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Bangin’ The Drums
Hilton Head Island is best known for its emerald-green golf courses that lie behind guarded gates in private communities. Scores of well-to-do executives and other VIPs jet to this historic island to test their skill on such courses as Sea Pines, Palmetto Dunes and other world-famous links. But for guys like Brian Vaughn, the beauty of this South Carolina island lies in the marshes and sounds that surround those golf courses. A 37-year-old Hilton Head native, Vaughn grew up on the saltwater around the island, swinging a fishing rod instead of a golf club. For him, nothing beats a day of casting to red drum in the creeks and flooded grass flats, especially this time of year. Vaughn targets drum, also known as redfish, that he spots as the surging tide floods the cordgrass marsh. It’s as much hunting as it is fishing.
“If it’s fairly calm, you can spot tailing redfish up in the grass,” he explains. “When you see the tail, you have to get close enough for a cast but not so close that you spook the fish.”
The drum actually tip downward as they feed in the soft mud bottom. When their noses go down, their tails come up, poking above the surface just an inch or two. Spotting those tails is an art that can be difficult to master. Easing into range and making an accurate cast is equally challenging. Vaughn pushes his 19-foot flats boat across the flooded grass on a high tide with a long fiberglass pole in an effort to put his clients a cast away from those tailing drum. The trick is to drop a lure a few feet in front of the fish, close enough so they can see it in the dingy water, but far enough away that it doesn’t plunk down on top of them. Do that and you might as well search for another tail. Redfish are as unforgiving as a deer during hunting season, skittish to the point that the slightest noise, the faintest hint of danger sends them shooting off to deeper water.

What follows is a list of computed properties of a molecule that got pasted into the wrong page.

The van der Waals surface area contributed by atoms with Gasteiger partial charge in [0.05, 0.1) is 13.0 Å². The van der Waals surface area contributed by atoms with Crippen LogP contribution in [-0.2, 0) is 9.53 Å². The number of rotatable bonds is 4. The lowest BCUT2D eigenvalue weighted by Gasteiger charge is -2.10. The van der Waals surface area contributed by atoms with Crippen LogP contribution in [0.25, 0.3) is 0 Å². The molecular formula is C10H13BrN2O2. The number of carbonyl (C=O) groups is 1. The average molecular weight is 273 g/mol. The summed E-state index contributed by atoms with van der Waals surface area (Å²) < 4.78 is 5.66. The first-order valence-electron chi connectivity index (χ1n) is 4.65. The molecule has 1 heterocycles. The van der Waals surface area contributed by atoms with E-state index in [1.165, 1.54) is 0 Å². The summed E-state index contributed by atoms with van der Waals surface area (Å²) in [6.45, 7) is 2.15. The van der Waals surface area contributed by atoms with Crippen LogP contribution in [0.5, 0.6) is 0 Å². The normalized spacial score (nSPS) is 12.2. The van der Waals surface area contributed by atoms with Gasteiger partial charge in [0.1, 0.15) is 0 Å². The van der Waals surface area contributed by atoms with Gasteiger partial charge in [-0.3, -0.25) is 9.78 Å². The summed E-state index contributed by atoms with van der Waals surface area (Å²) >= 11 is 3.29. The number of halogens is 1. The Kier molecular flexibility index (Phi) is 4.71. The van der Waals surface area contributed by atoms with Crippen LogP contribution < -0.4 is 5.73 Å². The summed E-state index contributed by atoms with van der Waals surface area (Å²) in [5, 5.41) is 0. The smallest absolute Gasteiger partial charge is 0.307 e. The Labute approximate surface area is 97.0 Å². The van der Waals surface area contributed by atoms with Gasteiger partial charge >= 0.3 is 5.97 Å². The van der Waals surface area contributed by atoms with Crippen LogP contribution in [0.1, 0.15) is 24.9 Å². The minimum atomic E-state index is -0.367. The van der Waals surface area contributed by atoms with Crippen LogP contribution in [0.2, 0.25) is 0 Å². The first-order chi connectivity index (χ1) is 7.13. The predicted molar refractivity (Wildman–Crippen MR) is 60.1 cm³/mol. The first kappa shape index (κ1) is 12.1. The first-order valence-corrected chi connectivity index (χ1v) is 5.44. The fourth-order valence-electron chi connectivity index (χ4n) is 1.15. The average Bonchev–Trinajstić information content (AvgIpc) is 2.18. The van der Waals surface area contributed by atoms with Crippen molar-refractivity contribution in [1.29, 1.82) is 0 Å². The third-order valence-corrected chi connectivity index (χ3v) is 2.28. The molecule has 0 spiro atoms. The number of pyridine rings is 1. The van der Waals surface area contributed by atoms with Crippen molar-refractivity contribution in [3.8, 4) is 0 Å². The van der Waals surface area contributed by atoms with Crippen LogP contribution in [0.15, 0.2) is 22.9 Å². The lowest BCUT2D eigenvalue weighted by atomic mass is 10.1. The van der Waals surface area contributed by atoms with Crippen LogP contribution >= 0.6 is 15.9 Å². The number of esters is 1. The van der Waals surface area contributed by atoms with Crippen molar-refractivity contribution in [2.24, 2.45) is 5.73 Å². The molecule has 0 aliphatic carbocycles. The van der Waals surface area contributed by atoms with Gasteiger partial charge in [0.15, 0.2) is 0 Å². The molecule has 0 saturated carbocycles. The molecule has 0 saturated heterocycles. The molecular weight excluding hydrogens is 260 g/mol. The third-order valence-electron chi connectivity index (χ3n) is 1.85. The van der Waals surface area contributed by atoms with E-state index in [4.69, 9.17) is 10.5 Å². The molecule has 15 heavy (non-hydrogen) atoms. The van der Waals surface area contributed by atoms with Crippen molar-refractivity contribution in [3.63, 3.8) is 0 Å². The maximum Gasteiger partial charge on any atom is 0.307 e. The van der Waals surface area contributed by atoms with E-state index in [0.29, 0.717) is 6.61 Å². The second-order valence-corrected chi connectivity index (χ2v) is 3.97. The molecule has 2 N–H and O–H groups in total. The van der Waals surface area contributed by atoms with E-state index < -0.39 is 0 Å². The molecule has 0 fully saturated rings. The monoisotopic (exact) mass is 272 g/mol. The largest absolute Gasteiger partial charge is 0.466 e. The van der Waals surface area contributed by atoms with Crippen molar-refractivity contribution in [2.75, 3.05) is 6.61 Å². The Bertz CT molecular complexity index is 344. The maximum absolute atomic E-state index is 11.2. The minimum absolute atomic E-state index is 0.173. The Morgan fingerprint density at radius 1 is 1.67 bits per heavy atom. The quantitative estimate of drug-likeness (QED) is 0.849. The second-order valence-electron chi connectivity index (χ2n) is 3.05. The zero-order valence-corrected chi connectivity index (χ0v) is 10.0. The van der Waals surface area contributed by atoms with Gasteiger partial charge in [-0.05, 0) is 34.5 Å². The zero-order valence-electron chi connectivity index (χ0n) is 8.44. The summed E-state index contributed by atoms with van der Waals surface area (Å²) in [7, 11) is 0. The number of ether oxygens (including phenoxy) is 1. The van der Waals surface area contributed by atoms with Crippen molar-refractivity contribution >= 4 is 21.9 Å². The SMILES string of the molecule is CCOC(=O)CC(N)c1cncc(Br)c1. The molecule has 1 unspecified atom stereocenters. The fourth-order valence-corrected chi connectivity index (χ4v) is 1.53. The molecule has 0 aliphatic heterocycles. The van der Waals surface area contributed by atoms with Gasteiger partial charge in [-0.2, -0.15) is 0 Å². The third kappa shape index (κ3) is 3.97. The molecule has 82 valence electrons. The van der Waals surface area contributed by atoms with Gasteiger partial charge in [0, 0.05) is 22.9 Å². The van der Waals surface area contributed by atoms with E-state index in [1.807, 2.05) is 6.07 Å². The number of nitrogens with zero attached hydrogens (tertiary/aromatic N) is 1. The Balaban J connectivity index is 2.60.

“You usually get one chance,” explains Vaughn.
On this blustery day, however, Vaughn and I weren’t chasing anything. A steady, stiff wind and low tide forced us to change our tactics. Instead of stalking reds on the grass flats, my guide’s boat was anchored in a protected creek no wider than a two-lane road. When the wind blows and the water turns to chocolate milk, the best way to catch South Carolina reds is to hide from the wind and put out three or four rods baited with live shrimp, mullet or even cut bait. Bottom fishing isn’t as glamorous as sight-fishing, but it’s effective.
It’s also much more forgiving, making it the perfect opportunity for children and beginning anglers. Vaughn says the redfish population around Hilton Head is nothing short of fantastic; 6- to 10-pound drum are generously scattered throughout the tidal creeks that surround the island and mainland. Some places are better than others, of course, and with so much experience, Vaughn knows the best holes and flats.
Within minutes of casting out the first baited hook, a rod tip danced and then bowed from the pull of a fish. Reds don’t jump. Instead, they take off like an angry bull, peeling line off the reel as they head for the ocean. With a stout rod and strong line, it wasn’t really a fair fight, but I wasn’t going to take any chances. After several minutes of give and take, my guide slid a net under the 10-pound redfish, held it up for a few photos and then released it. We caught and released a half-dozen more reds before the tide swept in and moved the fish up into the thick grass. On a calm day, we would have followed, but like a Hilton Head golfer searching for a ball hooked into the woods, we would have been hunting something we would have never found.